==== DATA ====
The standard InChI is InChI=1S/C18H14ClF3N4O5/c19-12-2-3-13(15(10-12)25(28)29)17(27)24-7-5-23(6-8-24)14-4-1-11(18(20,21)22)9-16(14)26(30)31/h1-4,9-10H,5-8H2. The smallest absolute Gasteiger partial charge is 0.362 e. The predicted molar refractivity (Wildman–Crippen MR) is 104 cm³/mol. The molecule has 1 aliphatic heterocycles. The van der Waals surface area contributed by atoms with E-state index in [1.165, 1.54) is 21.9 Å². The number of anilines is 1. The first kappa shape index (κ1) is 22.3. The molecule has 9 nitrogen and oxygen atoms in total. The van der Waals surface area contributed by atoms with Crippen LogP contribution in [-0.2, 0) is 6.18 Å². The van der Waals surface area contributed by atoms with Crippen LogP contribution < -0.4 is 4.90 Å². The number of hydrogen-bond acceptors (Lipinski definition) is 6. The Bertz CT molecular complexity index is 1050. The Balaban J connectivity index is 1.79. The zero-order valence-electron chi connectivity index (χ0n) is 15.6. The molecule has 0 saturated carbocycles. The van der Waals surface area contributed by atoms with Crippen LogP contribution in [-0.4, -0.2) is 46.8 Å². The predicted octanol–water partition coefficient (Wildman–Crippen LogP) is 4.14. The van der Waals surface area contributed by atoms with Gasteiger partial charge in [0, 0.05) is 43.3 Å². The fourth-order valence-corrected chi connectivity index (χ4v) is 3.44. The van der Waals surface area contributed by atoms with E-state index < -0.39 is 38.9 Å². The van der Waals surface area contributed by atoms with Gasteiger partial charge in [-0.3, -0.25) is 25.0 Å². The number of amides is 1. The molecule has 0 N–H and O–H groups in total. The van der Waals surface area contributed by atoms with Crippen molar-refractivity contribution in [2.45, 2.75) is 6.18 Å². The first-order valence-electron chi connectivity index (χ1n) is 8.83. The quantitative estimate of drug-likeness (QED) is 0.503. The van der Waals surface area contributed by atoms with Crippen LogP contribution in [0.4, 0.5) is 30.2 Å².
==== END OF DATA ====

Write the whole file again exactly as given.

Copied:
The standard InChI is InChI=1S/C18H14ClF3N4O5/c19-12-2-3-13(15(10-12)25(28)29)17(27)24-7-5-23(6-8-24)14-4-1-11(18(20,21)22)9-16(14)26(30)31/h1-4,9-10H,5-8H2. The smallest absolute Gasteiger partial charge is 0.362 e. The predicted molar refractivity (Wildman–Crippen MR) is 104 cm³/mol. The molecule has 1 aliphatic heterocycles. The van der Waals surface area contributed by atoms with E-state index in [1.165, 1.54) is 21.9 Å². The number of anilines is 1. The first kappa shape index (κ1) is 22.3. The molecule has 9 nitrogen and oxygen atoms in total. The van der Waals surface area contributed by atoms with Crippen LogP contribution in [-0.2, 0) is 6.18 Å². The van der Waals surface area contributed by atoms with Crippen LogP contribution < -0.4 is 4.90 Å². The number of hydrogen-bond acceptors (Lipinski definition) is 6. The Bertz CT molecular complexity index is 1050. The Balaban J connectivity index is 1.79. The zero-order valence-electron chi connectivity index (χ0n) is 15.6. The molecule has 0 saturated carbocycles. The van der Waals surface area contributed by atoms with Crippen LogP contribution in [-0.4, -0.2) is 46.8 Å². The predicted octanol–water partition coefficient (Wildman–Crippen LogP) is 4.14. The van der Waals surface area contributed by atoms with Gasteiger partial charge in [0, 0.05) is 43.3 Å². The fourth-order valence-corrected chi connectivity index (χ4v) is 3.44. The van der Waals surface area contributed by atoms with E-state index < -0.39 is 38.9 Å². The van der Waals surface area contributed by atoms with Gasteiger partial charge in [-0.3, -0.25) is 25.0 Å². The number of amides is 1. The molecule has 0 N–H and O–H groups in total. The van der Waals surface area contributed by atoms with Crippen molar-refractivity contribution in [2.45, 2.75) is 6.18 Å². The first-order valence-electron chi connectivity index (χ1n) is 8.83. The quantitative estimate of drug-likeness (QED) is 0.503. The van der Waals surface area contributed by atoms with Crippen LogP contribution in [0.4, 0.5) is 30.2 Å².